Sources of Disaggregated Socioeconomic Data 45 current air trip being taken by respondents and traveler characteristics, although these do not include household income. ACI staff provided ASQ survey response data for surveys undertaken at 28 deÂidentified airports in 2015 for the following questions: â¢ Trip purpose â¢ Number of return air trips made in the past 12 months â¢ Nationality â¢ Country of residence â¢ Postal code â¢ Gender â¢ Age The dataset comprised 68,484 survey responses, of which 58,448 were by U.S. residents. Analysis of the data for U.S. residents was undertaken to explore how the number of air trips in the past 12 months varied by trip purpose, age, and gender. The number of air trips was reported by survey respondents in five ranges: 1â2, 3â5, 6â10, 11â20, and 21 or more. The number of respondents by trip purpose and the proportion that reported making air trips in each range is shown in Table 13. It should be noted that these trip frequency distributions are based on the purpose of the current trip and do not show the number of trips by each purpose in the past 12 months. Survey respondents who were making a business trip would be more likely to have made more air trips in the past 12 months (many of which would most likely have been for business) than survey respondents making a nonÂbusiness trip and may not have made any business trips in the past 12 months. The average number of air trips for each trip frequency range shown differs from the midÂpoint of the range, reflecting the curvature of the cumulative distribution curves. They were obtained from an analysis of the frequency distribution of air trips in the past 12 months by San Francisco Bay Area residents in the 2014/15 air passenger survey underÂ taken at San Francisco International Airport. Respondents reported the actual number of trips they had made. There does not appear to be a large difference in the trip frequency distribution for those respondents making a leisure trip or other nonÂbusiness type of trip, although there was a large difference between those respondents and those making a business trip. Therefore subsequent analysis combined respondents who reported making a leisure trip or other nonÂbusiness type of trip. The overall average number of trips per year is somewhat lower than found in air passenger surveys at large airports performed around the same time, as shown above in Table 9, but not significantly so. This could reflect the inclusion of smaller airports in the survey responses where local residents may have less reason to make air trips and may well have lower average household Trip Purpose Survey Responses Percent Air Trips in Past 12 Months 1-2 3-5 6-10 11-20 21+ Total Business 21,105 36.1 17% 26% 21% 17% 20% 100% Leisure 30,893 52.9 41% 36% 15% 5% 3% 100% Other 6,450 11.0 44% 35% 14% 4% 3% 100% Total 58,448 100 33% 32% 17% 9% 9% 100% Average Trips Business 1.6 4.0 7.8 15.0 38 12.9 Leisure 1.6 3.8 7.5 14.3 33 4.8 Other 1.6 3.8 7.5 14.3 33 4.6 Total 7.7 Table 13. Distribution of air trips per year by trip purposeâASQ surveys.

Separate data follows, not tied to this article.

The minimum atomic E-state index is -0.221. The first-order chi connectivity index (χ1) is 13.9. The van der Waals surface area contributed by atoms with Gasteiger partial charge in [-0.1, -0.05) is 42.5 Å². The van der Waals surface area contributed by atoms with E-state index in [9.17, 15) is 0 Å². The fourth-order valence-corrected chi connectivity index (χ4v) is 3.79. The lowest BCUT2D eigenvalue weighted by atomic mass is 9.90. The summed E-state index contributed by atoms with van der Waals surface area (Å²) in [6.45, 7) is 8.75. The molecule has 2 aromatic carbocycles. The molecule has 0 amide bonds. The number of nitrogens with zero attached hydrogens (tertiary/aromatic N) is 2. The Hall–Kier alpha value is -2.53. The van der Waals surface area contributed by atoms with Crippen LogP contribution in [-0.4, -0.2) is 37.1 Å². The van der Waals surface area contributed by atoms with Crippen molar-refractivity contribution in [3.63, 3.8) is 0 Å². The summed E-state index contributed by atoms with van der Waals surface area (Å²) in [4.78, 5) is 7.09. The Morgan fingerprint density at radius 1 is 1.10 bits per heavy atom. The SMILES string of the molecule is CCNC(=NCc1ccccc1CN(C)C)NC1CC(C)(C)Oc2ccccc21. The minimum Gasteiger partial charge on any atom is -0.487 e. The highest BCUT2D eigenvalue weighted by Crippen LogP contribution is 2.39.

46 Using Disaggregated Socioeconomic Data in Air Passenger Demand Studies incomes. The difference in average annual air trips between survey respondents making business and nonÂbusiness trips is similar to that found in the surveys at large airports. Table 14 shows the number of respondents by age range for those making business and personal trips, as well as the average number of air trips in the past year. The average number of trips per year increases with age until the age range 55 to 64 in the case of those making a business trip and age range 45 to 54 for personal trips. The average number of trips per year then declines with age. For those making personal trips, the average number of trips per year by those in the highest age range of 76 and over is the lowest of any age range, at 3.4 trips per year on average, although only 3% of those making personal trips are in this age range. Even so, this is still a respectable number of trips per year for someone in this age range. As found in the analysis of other air passenger surveys, the variation in the average number of air trips per year with age for those making a business trip is much wider than for those making a personal trip. Table 15 shows the number of respondents by gender for those making business and personal trips, as well as the average number of air trips in the past year. As might be expected, a higher proportion of those making business trips were male and those travelers reported a somewhat higher average number of air trips in the past year than female respondents making a business trip. Perhaps more surprisingly, although consistent with findings from other air passenger surveys, a higher proportion of those making personal trips were female, although of those making a personal trip, male respondents reported a higher average number of air trips in the past year than female respondents. This most likely reflects the fact that male respondents making a personal trip may have made a larger number of business trips in the past year on average than female respondents making a personal trip. More details of the analysis of the ASQ survey data are provided in Appendix C. Age Range Business Trips Personal Trips Survey Responses Percent Avg. Air Trips in Past 12 mo. Survey Responses Percent Avg. Air Trips in Past 12 mo. 16-21 340 1.6 5.5 2,675 7.3 4.0 22-25 1,106 5.3 8.3 2,893 7.9 4.3 26-34 3,540 17.0 11.0 5,279 14.4 5.1 35-44 4,521 21.7 12.9 4,246 11.5 5.0 45-54 5,587 26.8 14.3 6,146 16.7 5.2 55-64 4,491 21.6 14.5 8,431 22.9 5.0 65-74 1,142 5.5 12.5 6,029 16.4 4.4 76 and over 100 0.5 9.7 1,079 2.9 3.4 Total 20,827 100 12.9 36,778 100 4.8 Table 14. Distribution of air trips per year by age and trip purposeâ ASQ surveys. Gender Business Trips Personal Trips Survey Responses Percent Avg. Air Trips in Past 12 mo. Survey Responses Percent Avg. Air Trips in Past 12 mo. Male 13,305 64.4 14.1 14,007 38.5 5.4 Female 7,360 35.6 10.6 22,348 61.5 4.4 Total 20,665 100 12.1 36,355 100 4.8 Table 15. Distribution of air trips per year by gender and trip purposeâASQ surveys.